Assistance package labelled an "insult"

30 Jun, 2011 04:00 AM
Kimberley pastoralist Jack Burton said the $3 million assistance package announced by Joe Ludwig was an insult to the beef industry.
Kimberley pastoralist Jack Burton said the $3 million assistance package announced by Joe Ludwig was an insult to the beef industry.

THE WA cattle industry has labelled Federal Agriculture Minister Joe Ludwig as out of touch with Australian farmers and producers.

The call comes after Mr Ludwig announced a $3 million assistance package for those affected by the sudden banning of the live export trade but lobby groups, pastoralists and the State Government have come out swinging saying the Federal Government needs to get its priorities right.

Mr Ludwig said the package would include income recovery subsidy payments and priority assistance through Job Services Australia for those who have lost their employment.

"This assistance package will ensure employees and small business owners who earn the majority of their income from the live cattle trade to Indonesia receive support in the short term," Mr Ludwig said.

"I understand that the decision of Government to suspend trade to Indonesia has made things tough for some people in the industry.

"Although this assistance will not substitute their full income, it will provide short-term assistance while safeguards for the trade are established."

WA Agriculture and Food Minister Terry Redman said the package would not get very far and would do very little to help the situation.

"In WA we estimate this decision could have a $170m impact directly on industry and up to 800 jobs directly and that is just WA," Mr Redman said.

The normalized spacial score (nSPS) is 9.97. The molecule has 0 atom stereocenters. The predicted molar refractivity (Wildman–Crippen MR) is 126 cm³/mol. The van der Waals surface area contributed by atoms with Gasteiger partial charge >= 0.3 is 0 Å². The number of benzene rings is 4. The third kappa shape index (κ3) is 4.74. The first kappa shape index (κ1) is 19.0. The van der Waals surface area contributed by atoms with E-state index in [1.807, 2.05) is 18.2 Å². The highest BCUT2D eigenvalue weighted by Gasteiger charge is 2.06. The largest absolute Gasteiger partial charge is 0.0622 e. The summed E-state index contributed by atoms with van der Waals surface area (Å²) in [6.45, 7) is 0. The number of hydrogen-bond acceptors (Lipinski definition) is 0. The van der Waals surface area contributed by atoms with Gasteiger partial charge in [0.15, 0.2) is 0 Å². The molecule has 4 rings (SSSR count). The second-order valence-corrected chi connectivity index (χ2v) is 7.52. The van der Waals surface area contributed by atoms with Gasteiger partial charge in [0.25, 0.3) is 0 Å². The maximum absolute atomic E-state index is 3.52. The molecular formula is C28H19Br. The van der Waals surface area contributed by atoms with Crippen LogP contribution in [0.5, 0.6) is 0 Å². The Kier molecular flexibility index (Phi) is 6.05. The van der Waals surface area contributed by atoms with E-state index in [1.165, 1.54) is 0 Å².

WAFarmers president Mike Norton said the Federal Government needed to get serious about supporting Australia's live export industry.

Mr Norton said that while the assistance would be welcomed by the small number of businesses able to access it, it would not substitute the full amount of income that farmers, their employees and related industries would have earned had the trade not been suspended.

"The hardship being experienced by Australia's pastoralists and farmers is the direct result of the Federal Government's poor handling of the situation," he said.

"The longer the trade remains suspended, the more it damages Australia's agricultural industry."

Pastoralists and Graziers Association (PGA) president Rob Gillam said it was an insult to producers to be offered such a little amount.

"It may be of assistance to some station hands who have been laid off or assistance to a truck driver who has been laid off but it will not be of any assistance to the contract musterer, the helicopter owner, the station owner and the trucking company owners," Mr Gillam said.

Mr Gillam said some producers wouldn't worry about applying for the assistance package because it wasn't worth the effort.

"We have been told it's not means tested yet I know three people already who have applied and have been told they are not eligible because last year's income was too great," he said.



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